160,000 evacuated in Albay due to lahar spawned by ‘Rolly’

Published November 2, 2020, 2:59 PM

by Chito Chavez

Gov. Al Francis Bichara said Monday that at least 160,000 persons have been evacuated in Albay as lahar cascaded from Mayon Volcano during the onslaught of typhoon “Rolly” Sunday.

A man pushes his bike while a worker operates an excavator to clear a road of boulders and volcanic ash washed from nearby Mayon volcano brought by heavy rains during the super Typhoon Goni after it hit the town of Malinao, Albay province, south of Manila on November 1, 2020. (Photo by Charism SAYAT / AFP)

Lahar, combined with massive flooding, submerged high-risk areas of the province during Rolly.

In the “Laging Handa” news briefing, Bichara noted 80 percent of electric posts in the province were toppled, resulting into a power outage which would last for a long period.

He explained that high areas of the province were hit by lahar in 1984 and the deposits surged down to low-lying areas.

Bichara stressed residents in affected parts of Guinobatan will be permanently relocated. He described these areas as “no man’s land.’’

He added that the damage to government properties in the province is still being assessed by district and provincial engineers.

The Albay governor said the provincial electric cooperative gave them the go signal to cut off power as they have to clear toppled electric posts on the national highway.

Bichara disclosed that power will be restored in the affected areas within 15 days as the province is awaiting electric supply from the National Grid Corp. of the Philippines.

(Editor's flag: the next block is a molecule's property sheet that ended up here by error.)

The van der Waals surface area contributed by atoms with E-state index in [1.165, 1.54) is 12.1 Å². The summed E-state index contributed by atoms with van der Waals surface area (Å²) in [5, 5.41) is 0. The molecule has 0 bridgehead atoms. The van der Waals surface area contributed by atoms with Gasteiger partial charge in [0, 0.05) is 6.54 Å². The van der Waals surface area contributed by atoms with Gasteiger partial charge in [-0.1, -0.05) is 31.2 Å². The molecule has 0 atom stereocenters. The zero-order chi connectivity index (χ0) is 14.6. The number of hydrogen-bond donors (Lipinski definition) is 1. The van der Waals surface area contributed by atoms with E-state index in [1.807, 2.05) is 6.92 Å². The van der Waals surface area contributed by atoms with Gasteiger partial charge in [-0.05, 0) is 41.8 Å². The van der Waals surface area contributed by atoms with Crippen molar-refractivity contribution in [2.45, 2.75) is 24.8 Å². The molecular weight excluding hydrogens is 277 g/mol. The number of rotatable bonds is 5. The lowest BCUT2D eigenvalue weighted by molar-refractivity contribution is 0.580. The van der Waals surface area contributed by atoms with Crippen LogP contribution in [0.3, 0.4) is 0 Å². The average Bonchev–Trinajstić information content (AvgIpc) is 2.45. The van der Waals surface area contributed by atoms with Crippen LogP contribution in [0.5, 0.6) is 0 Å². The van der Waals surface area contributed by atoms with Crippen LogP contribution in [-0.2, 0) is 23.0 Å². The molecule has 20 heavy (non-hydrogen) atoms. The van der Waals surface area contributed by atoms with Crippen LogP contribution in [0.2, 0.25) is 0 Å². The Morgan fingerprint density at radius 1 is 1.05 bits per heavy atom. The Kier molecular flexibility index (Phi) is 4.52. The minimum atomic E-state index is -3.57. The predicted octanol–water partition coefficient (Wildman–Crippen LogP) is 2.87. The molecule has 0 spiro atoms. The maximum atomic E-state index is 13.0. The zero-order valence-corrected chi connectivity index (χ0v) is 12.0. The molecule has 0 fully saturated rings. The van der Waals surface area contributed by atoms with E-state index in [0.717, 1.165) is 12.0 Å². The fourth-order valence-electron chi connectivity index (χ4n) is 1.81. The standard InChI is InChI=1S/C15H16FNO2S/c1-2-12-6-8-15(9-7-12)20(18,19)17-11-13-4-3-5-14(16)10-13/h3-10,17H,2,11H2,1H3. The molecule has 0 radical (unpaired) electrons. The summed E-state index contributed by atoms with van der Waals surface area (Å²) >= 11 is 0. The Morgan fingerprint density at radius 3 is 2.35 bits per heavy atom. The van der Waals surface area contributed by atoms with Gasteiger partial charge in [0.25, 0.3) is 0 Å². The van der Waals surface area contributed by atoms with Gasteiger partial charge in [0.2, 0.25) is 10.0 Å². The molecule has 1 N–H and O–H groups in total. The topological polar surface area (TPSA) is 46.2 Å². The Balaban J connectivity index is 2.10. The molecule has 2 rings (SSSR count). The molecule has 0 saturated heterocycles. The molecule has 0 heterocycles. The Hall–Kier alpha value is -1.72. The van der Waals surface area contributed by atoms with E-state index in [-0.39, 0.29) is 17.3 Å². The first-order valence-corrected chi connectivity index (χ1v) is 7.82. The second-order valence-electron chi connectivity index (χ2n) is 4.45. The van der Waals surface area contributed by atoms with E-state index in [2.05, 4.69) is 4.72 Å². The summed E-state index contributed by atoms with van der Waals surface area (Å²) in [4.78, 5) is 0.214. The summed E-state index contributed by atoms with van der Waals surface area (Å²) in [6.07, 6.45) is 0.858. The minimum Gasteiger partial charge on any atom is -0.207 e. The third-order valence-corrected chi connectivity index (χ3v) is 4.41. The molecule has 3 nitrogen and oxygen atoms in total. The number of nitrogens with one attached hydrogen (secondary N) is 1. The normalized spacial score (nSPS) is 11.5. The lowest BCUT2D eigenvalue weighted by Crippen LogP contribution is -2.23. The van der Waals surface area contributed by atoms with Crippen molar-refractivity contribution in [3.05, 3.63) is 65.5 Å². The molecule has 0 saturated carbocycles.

He said transmission towers and transmission lines were damaged by the typhoon affecting even Sorsogon and Camarines Sur.

Bichara revealed that the mandatory evacuation imposed by the provincial government proved effective with the decreased number of casualties.

He explained that the six confirmed fatalities were individuals who left the evacuation centers either to check on their animals or repair their houses at the height of the typhoon.

Bichara said the death toll when there was still no forced evacuation reached 1,600 during typhoon “Reming’’ which hit the region in November 2006.

He pushed the redesign of schoolbuildings used as evacuation centers to ensure the safety of evacuees.

Bichara made the call as the roof of some evacuation centers were ripped off, forcing some evacuees to be transferred that made the observance of the minimum health standards difficult to maintain in the midst of COVID-19.

He reported that local government units in the region have adapted the minimum health protocol guidelines as evidenced by the low number of COVID-19 cases.